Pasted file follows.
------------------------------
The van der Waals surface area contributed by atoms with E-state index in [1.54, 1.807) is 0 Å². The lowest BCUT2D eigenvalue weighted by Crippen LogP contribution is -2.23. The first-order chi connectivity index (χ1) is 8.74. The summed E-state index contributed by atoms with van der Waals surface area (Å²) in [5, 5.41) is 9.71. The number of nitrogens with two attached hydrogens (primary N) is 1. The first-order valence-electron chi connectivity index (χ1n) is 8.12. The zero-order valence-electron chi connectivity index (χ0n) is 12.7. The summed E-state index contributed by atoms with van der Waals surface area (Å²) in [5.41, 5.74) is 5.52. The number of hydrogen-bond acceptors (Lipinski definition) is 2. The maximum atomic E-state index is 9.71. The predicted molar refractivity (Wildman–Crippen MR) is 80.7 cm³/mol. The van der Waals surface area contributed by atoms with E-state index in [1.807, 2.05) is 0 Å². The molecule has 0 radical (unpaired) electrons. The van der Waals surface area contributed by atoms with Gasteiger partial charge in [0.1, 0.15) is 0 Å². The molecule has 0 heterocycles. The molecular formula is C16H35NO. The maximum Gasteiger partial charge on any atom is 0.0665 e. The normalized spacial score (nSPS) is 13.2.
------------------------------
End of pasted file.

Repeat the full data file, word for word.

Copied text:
The van der Waals surface area contributed by atoms with E-state index in [1.54, 1.807) is 0 Å². The lowest BCUT2D eigenvalue weighted by Crippen LogP contribution is -2.23. The first-order chi connectivity index (χ1) is 8.74. The summed E-state index contributed by atoms with van der Waals surface area (Å²) in [5, 5.41) is 9.71. The number of nitrogens with two attached hydrogens (primary N) is 1. The first-order valence-electron chi connectivity index (χ1n) is 8.12. The zero-order valence-electron chi connectivity index (χ0n) is 12.7. The summed E-state index contributed by atoms with van der Waals surface area (Å²) in [5.41, 5.74) is 5.52. The number of hydrogen-bond acceptors (Lipinski definition) is 2. The maximum atomic E-state index is 9.71. The predicted molar refractivity (Wildman–Crippen MR) is 80.7 cm³/mol. The van der Waals surface area contributed by atoms with E-state index in [1.807, 2.05) is 0 Å². The molecule has 0 radical (unpaired) electrons. The van der Waals surface area contributed by atoms with Gasteiger partial charge in [0.1, 0.15) is 0 Å². The molecule has 0 heterocycles. The molecular formula is C16H35NO. The maximum Gasteiger partial charge on any atom is 0.0665 e. The normalized spacial score (nSPS) is 13.2.